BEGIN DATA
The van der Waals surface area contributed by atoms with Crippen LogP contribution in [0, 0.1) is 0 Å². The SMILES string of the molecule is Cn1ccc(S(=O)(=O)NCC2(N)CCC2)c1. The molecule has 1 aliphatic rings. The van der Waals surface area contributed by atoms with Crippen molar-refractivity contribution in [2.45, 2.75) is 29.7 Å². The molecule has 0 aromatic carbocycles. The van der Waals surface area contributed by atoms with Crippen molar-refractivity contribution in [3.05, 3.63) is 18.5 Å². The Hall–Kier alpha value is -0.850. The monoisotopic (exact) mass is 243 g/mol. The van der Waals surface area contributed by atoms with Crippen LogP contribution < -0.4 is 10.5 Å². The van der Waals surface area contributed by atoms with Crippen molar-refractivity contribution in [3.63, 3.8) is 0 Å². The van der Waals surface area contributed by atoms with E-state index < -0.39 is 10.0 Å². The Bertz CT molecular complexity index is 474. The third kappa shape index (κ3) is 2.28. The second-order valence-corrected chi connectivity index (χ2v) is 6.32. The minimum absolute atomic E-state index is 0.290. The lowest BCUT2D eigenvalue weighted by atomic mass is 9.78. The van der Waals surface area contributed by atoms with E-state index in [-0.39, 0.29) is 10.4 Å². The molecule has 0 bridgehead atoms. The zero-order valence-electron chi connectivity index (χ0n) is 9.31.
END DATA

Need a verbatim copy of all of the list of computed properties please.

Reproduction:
The van der Waals surface area contributed by atoms with Crippen LogP contribution in [0, 0.1) is 0 Å². The SMILES string of the molecule is Cn1ccc(S(=O)(=O)NCC2(N)CCC2)c1. The molecule has 1 aliphatic rings. The van der Waals surface area contributed by atoms with Crippen molar-refractivity contribution in [2.45, 2.75) is 29.7 Å². The molecule has 0 aromatic carbocycles. The van der Waals surface area contributed by atoms with Crippen molar-refractivity contribution in [3.05, 3.63) is 18.5 Å². The Hall–Kier alpha value is -0.850. The monoisotopic (exact) mass is 243 g/mol. The van der Waals surface area contributed by atoms with Crippen LogP contribution < -0.4 is 10.5 Å². The van der Waals surface area contributed by atoms with Crippen molar-refractivity contribution in [3.63, 3.8) is 0 Å². The van der Waals surface area contributed by atoms with E-state index < -0.39 is 10.0 Å². The Bertz CT molecular complexity index is 474. The third kappa shape index (κ3) is 2.28. The second-order valence-corrected chi connectivity index (χ2v) is 6.32. The minimum absolute atomic E-state index is 0.290. The lowest BCUT2D eigenvalue weighted by atomic mass is 9.78. The van der Waals surface area contributed by atoms with E-state index in [-0.39, 0.29) is 10.4 Å². The molecule has 0 bridgehead atoms. The zero-order valence-electron chi connectivity index (χ0n) is 9.31.